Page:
Week 2 Class 2
Week 2 Class 2 History 221
University of Louisiana at Lafayette
Popular in History of the United States to 1877
Popular in History
This 5 page Class Notes was uploaded by Landry Notetaker on Tuesday September 6, 2016. The Class Notes belongs to History 221 at University of Louisiana at Lafayette taught by Ian W. Beamish in Fall 2016. Since its upload, it has received 27 views. For similar materials see History of the United States to 1877 in History at University of Louisiana at Lafayette.
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Date Created: 09/06/16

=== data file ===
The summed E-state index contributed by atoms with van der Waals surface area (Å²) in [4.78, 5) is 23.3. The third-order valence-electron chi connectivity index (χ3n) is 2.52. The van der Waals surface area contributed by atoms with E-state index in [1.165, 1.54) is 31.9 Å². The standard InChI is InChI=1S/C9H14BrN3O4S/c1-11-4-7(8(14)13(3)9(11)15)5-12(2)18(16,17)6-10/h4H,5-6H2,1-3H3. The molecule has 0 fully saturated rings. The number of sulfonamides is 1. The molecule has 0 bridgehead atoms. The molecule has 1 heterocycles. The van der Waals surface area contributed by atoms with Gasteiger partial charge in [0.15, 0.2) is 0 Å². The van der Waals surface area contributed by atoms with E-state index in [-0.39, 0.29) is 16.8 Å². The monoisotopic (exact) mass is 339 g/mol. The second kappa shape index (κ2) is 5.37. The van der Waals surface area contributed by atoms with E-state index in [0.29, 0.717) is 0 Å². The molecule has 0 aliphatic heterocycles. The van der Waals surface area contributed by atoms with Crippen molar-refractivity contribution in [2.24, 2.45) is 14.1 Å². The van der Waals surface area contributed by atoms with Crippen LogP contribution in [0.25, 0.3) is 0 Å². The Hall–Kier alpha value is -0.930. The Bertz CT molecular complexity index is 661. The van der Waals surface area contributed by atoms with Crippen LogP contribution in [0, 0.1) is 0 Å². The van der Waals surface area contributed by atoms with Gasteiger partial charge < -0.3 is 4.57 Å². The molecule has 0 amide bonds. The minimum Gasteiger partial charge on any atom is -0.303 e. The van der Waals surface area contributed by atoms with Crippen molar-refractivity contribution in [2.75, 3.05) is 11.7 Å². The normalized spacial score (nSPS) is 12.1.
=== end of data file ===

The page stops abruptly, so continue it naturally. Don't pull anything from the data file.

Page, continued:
Lecture Guide – Week 2 Class 2 – Southern Colonies in the Seventeenth Century Questions: • Why were some colonies able to survive in the sixteenthcentury? • Location and crops • How did Virginia and the Carolina Colony differ? • Virginia • Grows slowly • Serious wars and conflicts with natives • Over time tobacco and slavery push to become economic success • Carolinas • sixty years later • little conflict with natives • the culture of slavery and plantation agriculture is transported from Barbados even though most are from England Failed Colonies Jamestown (1607) Structured around a joint stock company o Virginia company Private company Goal: set up colony in New World Colony named after: King James Goals for Colony: Find Roanoke Make money fast o Gold o Establish trade with Native Americans o Enrich the companies and their big investments Settlers o Sailed from England to Chesapeake in 1607 First permanent English colony in the New World Constantly kept sending supplies and new settlers 3 years later= 61/500 are alive o Becomes a deadly place to be Conflicts with local Native American groups Weren’t growing their own food Wanted to get rich but didn’t want to work for it Short on farmers and craftsmen Not good at finding a good place to settle Ideal place for a settlement o Flat and near water Place where Jamestown was o Swamp Malaria Small in comparison to local Native American groups • Powhatan • Jamestown settlement pushes to acquire territory from these Natives • Leads to warfare (First Anglo Powhatan War (16101614) • Wars flare up over and over again • Damages settlers and population in Jamestown • Pocahontas • Married John Wolfe • Settler of Jamestown • Indentured Servants • Settlement still had not found ways to make money • Virginia Company figures out a way to make money since the settlers didn’t want to work • Indentured Servants • Poor people from England or English colonies who came to Jamestown but could NOT pay for their own passage • Wealthy pay for poor • Poor work for wealthy as a servant for seven years • If servants survive to the end of the seven years, they are free and receive a certain amount of land and clothing to start their own farm • Poor would never have been able to own land in England • Tobacco and Slavery (John Rolfe) • Discovered after ten years of struggling • Tobacco is a luxury item in England • Grows well in Virginia • Jamestown grows wealthier • Can now afford slaves (1619) to grow tobacco instead of indentured servants • Opechancanough (16221632) • Natives vs colonists • Conflicts • Tobacco • Increase of Europeans and plantations • Opec tried to force colonists to abandon colony altogether • Launched a last attack to remove colonists • Governor Berkeley captured and killed Opec • “Tobacco Brides” and Family Structure • 5 to 1 male to female ratio • Slow population growth • Wealthy men pay women to come to Jamestown and marry them • Bacon’s Rebellion (1676) and elites’ fear of crossracial alliances • Bacon: name of their leader • Who is revolting? • Poor Virginians • Why are these people rebelling? • Unhappy about the structure of Jamestown and Virginia • Unhappy that the governor of Jamestown is NOT allowing the colonists to seize as much land as they want from the Natives • Wealthy peoples’ concerns • Want to protect their own land • Expanding their colonies will anger Natives • Armed rebellion • Forced governor to flee • Burns down Jamestown • Stopped by English soldiers • Outcome • Wealthy elites of Virginia harden lines between indentured servants and servitude • Drawing distinction will make servants feel like they are above slaves • Buy more slaves and less indentured servants American Slavery, American Freedom • Virginia’s version of freedom required slavery The Caribbean and the South • Close ties because of proximity, history, and slavery • In particular, close ties to the English Caribbean colonies Barbados • One could argue that Barbados was one of the most important influences on the southern colonies in their early history • Hub for English empire in the New World • Wealthiest part of British empire outside of England • “Jewel of Empire” • Gets goods (slaves) first • Most access to enslaved people • Wealthy Colony • Sugar and slavery • Distinct Identity • Hearth of slavery and plantation societies in the English Atlantic • Slavery was brutal The Barbados Problem • Demographic and land crisis • By 1660s all good sugar land was taken • Wealthy sons had nothing to do • Barbadian slave owners wanted desperately to find more sugar land and places to invest their wealth South Carolina • William Hilton • Leads voyage • Explores the coast of Spanish Florida and Virginia • Proprietary venture • English government doesn’t colonize directly • Wealthy people governor new colony • Closest to the crown • Wealthiest sugar planters from Barbados • John Locke • Wrote first constitution for South Carolina • Secretary to the rich • First Fleet • Load ships and sail from England • First sail to Barbados • Take on more passengers and supplies • Once in the Carolinas, they move around and settle in Charles Town • Charles Town • People in charge are affiliated in Barbados • Quickly set standards for what the Carolinas will look like • The Carolina Colony in the 1680s • Barbadians bring enslaved people to Carolinas • Unlike Virginia with small holdings, South Carolina was from the start a world of slavery and plantations • Imports the brutal slave laws of Barbados • Finds a crop that will be successful • Rice • Off the coast • Good location Struggles of a Colony Fewer issues with Native Americans in the very early period Poor in people Resupply was an issue Proximity of Barbados Needed a staple crop Internal Divisions Takeaways on Establishing Southern Colonies Haphazard process Wide variety of motives Limited imperial design Colonial Competition Instability due to environment and Native American interactions Failure was the rule, success the exception Carolina Colony and Virginia offered different models